I would say senior receiver Da’Jon McKnight but his attitude and play this season have been substandard. Aside from Gray, redshirt freshman Donnell Kirkwood has established himself over the last two games as our best running back, picking up 125 yards on 23 carries and 3 rushing TDs. I’d expect to see a lot of him and Duane Bennett running the ball, since the Wolverines have allowed two backs to go for over 100 yards in somewhat close games this season.
Who is the playmaker on D?
Uhhhhhh, well, things haven’t gone too well for the Gopher defense much of this season — most notably against the pass. The lone bright spots on defense are 6th-year senior Kim Royston (leading the B1G in tackles) and senior MLB Gary Tinsley. Troy Stoudermire is tied for the conference lead in interceptions and also has 3 PBUs, though he’s playing with a broken bone in his wrist that hampered him both in coverage and prevented him from returning kicks. Losing Troy on KOR’s really hurts Minnesota’s special teams because he’s the B1G’s all-time KOR yardage leader.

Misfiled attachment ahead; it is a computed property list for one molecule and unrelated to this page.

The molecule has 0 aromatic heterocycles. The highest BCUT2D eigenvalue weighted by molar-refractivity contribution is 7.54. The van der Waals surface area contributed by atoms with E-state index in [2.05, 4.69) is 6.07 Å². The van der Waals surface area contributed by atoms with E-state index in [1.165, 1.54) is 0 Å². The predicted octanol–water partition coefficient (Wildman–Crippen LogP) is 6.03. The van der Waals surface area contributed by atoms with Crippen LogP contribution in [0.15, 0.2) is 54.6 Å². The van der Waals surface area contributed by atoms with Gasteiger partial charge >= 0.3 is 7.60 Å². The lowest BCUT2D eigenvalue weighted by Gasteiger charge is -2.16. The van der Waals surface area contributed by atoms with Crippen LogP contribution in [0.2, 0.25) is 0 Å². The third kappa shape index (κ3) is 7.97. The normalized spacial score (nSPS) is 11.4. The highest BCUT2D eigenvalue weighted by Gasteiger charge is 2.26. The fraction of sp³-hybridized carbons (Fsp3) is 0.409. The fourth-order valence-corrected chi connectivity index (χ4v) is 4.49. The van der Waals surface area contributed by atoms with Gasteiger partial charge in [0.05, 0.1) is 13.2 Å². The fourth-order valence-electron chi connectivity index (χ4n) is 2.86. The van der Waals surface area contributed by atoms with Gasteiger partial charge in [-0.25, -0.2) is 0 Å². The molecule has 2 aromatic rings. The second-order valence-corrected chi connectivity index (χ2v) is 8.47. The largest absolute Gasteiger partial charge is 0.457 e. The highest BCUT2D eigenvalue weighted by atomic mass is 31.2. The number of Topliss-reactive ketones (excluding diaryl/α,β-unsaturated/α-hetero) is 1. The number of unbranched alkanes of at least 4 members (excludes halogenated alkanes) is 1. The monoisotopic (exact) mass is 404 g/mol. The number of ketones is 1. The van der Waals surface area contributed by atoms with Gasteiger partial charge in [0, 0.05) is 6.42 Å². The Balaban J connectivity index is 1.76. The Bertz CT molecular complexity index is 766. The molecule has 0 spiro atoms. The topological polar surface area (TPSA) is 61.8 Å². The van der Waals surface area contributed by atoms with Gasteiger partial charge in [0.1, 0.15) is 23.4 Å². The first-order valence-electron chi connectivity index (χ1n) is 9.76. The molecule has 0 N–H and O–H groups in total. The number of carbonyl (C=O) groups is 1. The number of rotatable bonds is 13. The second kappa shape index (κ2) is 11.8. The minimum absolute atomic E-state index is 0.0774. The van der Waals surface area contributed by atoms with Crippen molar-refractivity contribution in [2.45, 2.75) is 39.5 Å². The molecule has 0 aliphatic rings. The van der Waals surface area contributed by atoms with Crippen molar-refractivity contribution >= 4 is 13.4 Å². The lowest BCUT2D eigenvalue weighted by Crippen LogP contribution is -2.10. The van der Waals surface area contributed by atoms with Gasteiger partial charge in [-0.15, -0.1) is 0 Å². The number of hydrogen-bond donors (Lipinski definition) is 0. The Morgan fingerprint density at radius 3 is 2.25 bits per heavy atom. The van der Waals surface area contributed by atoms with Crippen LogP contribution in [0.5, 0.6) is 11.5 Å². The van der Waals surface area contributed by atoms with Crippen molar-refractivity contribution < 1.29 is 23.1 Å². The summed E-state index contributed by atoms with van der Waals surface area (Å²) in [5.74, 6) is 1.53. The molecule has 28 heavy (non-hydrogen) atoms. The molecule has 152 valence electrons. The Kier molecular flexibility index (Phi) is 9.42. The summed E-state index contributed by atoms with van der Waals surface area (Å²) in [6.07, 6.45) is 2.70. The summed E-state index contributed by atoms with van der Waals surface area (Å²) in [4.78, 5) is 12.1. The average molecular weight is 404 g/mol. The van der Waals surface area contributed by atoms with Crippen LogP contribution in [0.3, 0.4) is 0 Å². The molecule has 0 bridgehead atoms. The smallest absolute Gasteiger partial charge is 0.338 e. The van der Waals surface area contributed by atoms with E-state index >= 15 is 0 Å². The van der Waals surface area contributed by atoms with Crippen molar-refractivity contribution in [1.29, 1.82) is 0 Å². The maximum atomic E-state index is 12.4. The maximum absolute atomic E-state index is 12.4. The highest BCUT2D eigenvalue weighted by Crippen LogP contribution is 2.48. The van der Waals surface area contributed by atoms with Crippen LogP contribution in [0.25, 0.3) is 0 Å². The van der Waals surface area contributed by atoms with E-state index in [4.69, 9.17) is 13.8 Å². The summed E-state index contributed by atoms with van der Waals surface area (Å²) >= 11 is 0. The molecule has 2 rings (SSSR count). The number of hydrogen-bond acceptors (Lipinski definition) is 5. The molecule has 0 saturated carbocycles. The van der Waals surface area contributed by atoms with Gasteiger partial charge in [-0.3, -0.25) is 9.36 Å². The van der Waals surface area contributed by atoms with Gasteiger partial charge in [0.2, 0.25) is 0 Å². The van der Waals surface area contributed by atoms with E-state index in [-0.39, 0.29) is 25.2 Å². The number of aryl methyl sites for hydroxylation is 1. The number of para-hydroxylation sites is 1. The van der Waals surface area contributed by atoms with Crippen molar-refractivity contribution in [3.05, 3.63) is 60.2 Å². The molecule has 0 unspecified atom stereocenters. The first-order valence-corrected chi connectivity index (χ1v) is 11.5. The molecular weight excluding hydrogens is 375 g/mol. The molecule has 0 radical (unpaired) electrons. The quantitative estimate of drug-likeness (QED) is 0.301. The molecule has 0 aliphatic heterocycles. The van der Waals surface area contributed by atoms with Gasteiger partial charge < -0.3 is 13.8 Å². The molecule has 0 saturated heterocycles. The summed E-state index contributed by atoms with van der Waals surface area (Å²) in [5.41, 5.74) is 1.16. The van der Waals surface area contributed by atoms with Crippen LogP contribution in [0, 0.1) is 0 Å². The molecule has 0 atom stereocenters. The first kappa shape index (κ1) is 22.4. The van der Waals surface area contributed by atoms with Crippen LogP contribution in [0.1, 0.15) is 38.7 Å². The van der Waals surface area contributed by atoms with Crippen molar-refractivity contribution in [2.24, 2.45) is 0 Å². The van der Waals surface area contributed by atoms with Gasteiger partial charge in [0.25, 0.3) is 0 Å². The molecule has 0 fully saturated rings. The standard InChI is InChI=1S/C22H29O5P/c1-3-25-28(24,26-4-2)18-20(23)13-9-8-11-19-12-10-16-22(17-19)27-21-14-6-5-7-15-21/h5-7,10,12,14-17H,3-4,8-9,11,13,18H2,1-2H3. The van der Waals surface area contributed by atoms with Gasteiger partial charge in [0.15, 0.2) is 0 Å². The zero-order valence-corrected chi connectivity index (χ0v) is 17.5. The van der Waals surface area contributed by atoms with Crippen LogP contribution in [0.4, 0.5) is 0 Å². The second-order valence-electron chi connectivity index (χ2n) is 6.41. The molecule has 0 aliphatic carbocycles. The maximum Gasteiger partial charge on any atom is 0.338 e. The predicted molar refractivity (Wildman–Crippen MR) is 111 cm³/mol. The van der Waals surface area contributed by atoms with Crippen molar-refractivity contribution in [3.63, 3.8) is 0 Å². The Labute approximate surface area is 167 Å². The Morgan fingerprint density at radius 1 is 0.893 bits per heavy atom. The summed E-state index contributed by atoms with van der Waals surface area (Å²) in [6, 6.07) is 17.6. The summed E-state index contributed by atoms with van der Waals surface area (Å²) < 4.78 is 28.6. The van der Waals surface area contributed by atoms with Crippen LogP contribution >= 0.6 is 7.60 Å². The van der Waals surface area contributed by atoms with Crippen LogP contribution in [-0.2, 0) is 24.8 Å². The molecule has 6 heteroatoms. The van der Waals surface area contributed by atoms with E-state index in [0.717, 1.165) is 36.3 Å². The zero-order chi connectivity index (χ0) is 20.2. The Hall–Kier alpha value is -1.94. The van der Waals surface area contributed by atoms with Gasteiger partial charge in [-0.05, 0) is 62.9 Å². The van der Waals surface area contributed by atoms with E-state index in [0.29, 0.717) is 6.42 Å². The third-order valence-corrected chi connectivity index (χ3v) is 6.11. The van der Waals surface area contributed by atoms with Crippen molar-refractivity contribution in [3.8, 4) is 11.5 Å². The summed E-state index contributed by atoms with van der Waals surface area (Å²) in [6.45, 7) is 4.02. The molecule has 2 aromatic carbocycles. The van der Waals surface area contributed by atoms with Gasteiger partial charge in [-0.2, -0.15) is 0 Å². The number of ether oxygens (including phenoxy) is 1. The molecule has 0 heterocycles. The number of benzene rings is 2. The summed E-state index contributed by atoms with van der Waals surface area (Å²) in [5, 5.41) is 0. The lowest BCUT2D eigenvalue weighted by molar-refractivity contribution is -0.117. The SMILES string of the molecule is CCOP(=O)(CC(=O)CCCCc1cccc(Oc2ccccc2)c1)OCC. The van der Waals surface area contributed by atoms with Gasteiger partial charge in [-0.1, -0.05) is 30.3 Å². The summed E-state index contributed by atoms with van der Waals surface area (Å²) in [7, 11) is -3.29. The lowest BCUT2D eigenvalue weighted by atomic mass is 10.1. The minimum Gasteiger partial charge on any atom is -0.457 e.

Speaking of the defense…how is Minny’s D? Michigan’s offense has been all Denard’s legs through 4 games. Might Denard get his passing game back on track?
In order of your questions: not very good and probably. The defensive line has managed only one sack all season (this was against OLs who gave up a total of 28 combined sacks through four games) after logging only 8 sacks in 2010. Defensive coordinator Tracy Claeys has been forced to blitz more often then he’d like, leaving the secondary in the precarious position of defending receivers against QB’s with all day to throw. The Gophers are giving up 7.68 yards per attempt, which is a yard better per pass than last season but still not great by any stretch of the imagination.
Claeys will probably do what every team tries against Denard and stuff the box with defenders to take away his designed runs. This probably won’t work: despite the fact that the Gophers are fairly decent against the run (ranking 50th in yards per rush allowed), those numbers are skewed by playing two of the worst rushing offenses in the country (New Mexico State and Miami-OH). The defense did not do as good a job against the Bison, one of the best rushing attacks at the FCS level. This group of defenders have not faced a player with Denard’s speed before, so I’d expect Robinson to get his on the ground.